Researchers have long been interested in studying differences in implicit motive between different groups. Implicit motives are typically measured by scoring text that respondents have written in response to picture cues. Recently, research on the measurement of implicit motives has made progress through the application of a dynamic Thurstonian item-response theory model (DTM; Lang, 2014) that captures 2 basic motivational processes in motivational research: motive competition and dynamic reduction of motive strength after a motive has been acted out. In this article, the authors use the DTM to investigate differential item functioning (DIF) in implicit motive measures. The article first discusses DIF in the context of the DTM. The authors then conduct a DIF analysis of data from a study that used a picture set of the Operant Motive Test (OMT; Kuhl & Scheffer, 2002) with participants from Cameroon, Germany, and Costa Rica. Results showed no evidence of DIF in 9 pictures and some evidence for DIF in 3 pictures. The authors show a partial invariance model can be specified and use this partial invariance model to study latent mean differences between Cameroon, Germany, and Costa Rica. The discussion focuses on the use of IRT DIF methods in future research on implicit motives.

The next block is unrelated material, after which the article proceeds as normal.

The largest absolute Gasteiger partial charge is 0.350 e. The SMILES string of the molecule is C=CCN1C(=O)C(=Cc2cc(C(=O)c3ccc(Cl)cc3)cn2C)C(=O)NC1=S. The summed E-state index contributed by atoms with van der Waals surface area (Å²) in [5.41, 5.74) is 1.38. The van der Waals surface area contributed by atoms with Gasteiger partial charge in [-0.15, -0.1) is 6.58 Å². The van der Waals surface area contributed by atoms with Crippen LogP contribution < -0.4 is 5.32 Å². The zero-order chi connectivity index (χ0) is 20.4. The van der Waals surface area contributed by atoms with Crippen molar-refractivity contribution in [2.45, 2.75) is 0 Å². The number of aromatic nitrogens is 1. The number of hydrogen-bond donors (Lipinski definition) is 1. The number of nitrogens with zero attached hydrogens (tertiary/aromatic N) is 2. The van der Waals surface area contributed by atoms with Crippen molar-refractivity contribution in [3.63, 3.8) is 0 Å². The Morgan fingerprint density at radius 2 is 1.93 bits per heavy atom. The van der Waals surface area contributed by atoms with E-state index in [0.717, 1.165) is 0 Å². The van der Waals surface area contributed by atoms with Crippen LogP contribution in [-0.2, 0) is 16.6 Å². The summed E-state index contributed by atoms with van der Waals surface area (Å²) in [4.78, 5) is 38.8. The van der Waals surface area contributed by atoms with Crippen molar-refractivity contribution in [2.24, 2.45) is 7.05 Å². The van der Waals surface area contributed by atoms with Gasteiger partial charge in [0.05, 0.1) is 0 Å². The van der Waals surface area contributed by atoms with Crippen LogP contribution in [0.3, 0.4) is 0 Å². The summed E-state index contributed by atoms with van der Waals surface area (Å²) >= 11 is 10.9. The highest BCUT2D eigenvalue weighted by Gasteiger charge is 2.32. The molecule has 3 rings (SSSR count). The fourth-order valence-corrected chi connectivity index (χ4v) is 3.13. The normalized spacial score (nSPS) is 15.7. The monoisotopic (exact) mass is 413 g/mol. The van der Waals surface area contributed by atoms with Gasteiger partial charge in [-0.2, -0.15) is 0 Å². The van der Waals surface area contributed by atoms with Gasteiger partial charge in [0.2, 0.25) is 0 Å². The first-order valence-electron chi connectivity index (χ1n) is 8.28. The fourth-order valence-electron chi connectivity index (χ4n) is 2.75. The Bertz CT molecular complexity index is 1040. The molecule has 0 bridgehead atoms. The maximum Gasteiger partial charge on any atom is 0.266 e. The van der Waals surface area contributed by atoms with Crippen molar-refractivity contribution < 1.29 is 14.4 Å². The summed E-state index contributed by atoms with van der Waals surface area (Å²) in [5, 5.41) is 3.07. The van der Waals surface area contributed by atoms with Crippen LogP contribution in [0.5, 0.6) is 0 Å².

|Journal||Journal of Personality Assessment|
|Publication status||Published - 2019|
- INTERNAL CONSISTENCY
- LIFE SATISFACTION
- RESPONSE THEORY